A corporate lawyer with a lifelong love of art hangs her airy abstract paintings at a Heights gallery this summer. By Ray Dennison, Photos by Jenn Duncan
After press time at The Daily Planet, Clark Kent transformed into Superman. And after a hospital shift, nurse Diana Price became Wonder Woman.
Oil and gas lawyer Cynthia Miller may not have a comic book series or a costume, but she has a secret identity. Almost every night, after leaving the Shell office in Downtown, she heads to John Palmer Art, a gallery and studio space in the Heights. She’s the latest resident of its Escapist Program, a mentoring fellowship specifically for working professionals. Here, Miller forgets about contracts and clients, and on June 28, she opens her first-ever solo gallery show, featuring her bold abstract color studies through July 25.
“I’ve been making art my whole life,” says Miller, 32, who grew up in an exceptionally creative household in Baton Rouge. Her mother was an opera singer, her dad directed music programs at churches, and both her sisters sing and paint. “This all kind of started because my parents wanted new artwork for our house,” she says. “They wanted us to make it, so they went out and bought a bunch of canvases, then set them up in the living room.”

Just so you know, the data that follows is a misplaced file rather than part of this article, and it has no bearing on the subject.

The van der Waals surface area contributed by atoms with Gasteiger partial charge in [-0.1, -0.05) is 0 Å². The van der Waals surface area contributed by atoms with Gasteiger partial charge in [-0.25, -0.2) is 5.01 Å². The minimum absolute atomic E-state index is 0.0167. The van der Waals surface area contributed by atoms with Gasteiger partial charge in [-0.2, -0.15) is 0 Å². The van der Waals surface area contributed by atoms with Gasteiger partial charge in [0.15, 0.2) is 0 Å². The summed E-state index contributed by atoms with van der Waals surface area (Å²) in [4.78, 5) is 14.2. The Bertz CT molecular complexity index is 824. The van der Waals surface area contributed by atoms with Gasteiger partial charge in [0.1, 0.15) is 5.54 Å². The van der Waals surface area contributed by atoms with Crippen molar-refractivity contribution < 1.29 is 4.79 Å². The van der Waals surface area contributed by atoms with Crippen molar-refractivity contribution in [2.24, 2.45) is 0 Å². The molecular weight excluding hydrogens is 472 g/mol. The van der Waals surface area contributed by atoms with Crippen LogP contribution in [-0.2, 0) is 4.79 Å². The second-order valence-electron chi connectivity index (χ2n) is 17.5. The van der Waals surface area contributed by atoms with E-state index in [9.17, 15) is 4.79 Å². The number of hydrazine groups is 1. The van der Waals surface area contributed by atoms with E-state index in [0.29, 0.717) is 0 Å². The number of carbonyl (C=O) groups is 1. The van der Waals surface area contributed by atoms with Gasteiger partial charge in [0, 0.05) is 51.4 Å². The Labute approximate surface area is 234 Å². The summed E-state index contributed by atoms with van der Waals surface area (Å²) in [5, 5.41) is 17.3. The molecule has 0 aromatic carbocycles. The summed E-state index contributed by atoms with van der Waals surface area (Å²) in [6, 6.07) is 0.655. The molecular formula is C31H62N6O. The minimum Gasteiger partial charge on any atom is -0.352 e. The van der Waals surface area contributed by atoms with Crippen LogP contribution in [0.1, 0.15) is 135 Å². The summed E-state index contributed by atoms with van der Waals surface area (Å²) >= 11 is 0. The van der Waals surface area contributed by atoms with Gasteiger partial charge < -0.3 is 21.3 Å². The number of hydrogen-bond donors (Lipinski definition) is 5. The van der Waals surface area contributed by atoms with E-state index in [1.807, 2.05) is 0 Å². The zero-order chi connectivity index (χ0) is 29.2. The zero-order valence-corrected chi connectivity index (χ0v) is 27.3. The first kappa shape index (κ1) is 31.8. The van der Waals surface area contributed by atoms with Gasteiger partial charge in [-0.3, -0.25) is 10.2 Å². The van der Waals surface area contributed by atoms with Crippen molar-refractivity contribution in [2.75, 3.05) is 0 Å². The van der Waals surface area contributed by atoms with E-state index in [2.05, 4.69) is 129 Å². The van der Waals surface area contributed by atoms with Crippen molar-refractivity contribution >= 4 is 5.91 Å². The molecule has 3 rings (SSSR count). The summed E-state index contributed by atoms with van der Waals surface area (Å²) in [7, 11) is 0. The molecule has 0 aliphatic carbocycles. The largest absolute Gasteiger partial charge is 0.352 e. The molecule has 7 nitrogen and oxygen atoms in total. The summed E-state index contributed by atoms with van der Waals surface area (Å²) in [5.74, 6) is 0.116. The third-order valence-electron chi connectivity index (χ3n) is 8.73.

It worked, and while she pursued other academic interests, she never abandoned art. “There’s a perception that lawyers aren’t creative, but I don’t know if that’s true.” In fact, she sees overlap between her corporate career and her artistic one. Both, she says, boil down to relations and people. “Art, after all, is a business too.”
Though Miller started painting in her childhood, she has no formal training. Her show, Let’s Talk About Yellow, embraces that. It’s about letting loose: “I want it to be about fun. For me, having my paintings float out into the universe is really special. There’s a lot of noise and chaos in the world, and I want to use art as a way to step out of that.” Her canvases mostly begin with a base of white, splashed with bright acrylics. Sometimes abstract subjects can be identified — an animal, perhaps, or a beach — within Miller’s brush strokes and patterns.
She desires to make the point that there’s an artist inside everyone, and that talent is only part of it. “You have to carve out the time to do it, and then actually do it. We make promises to ourselves, but then we don’t follow through, and it’s really that last step. If you just show up and try it, that’s really the biggest piece.”
AT TOP: Cynthia Miller’s bold and colorful abstracts hang at John Palmer Art this summer.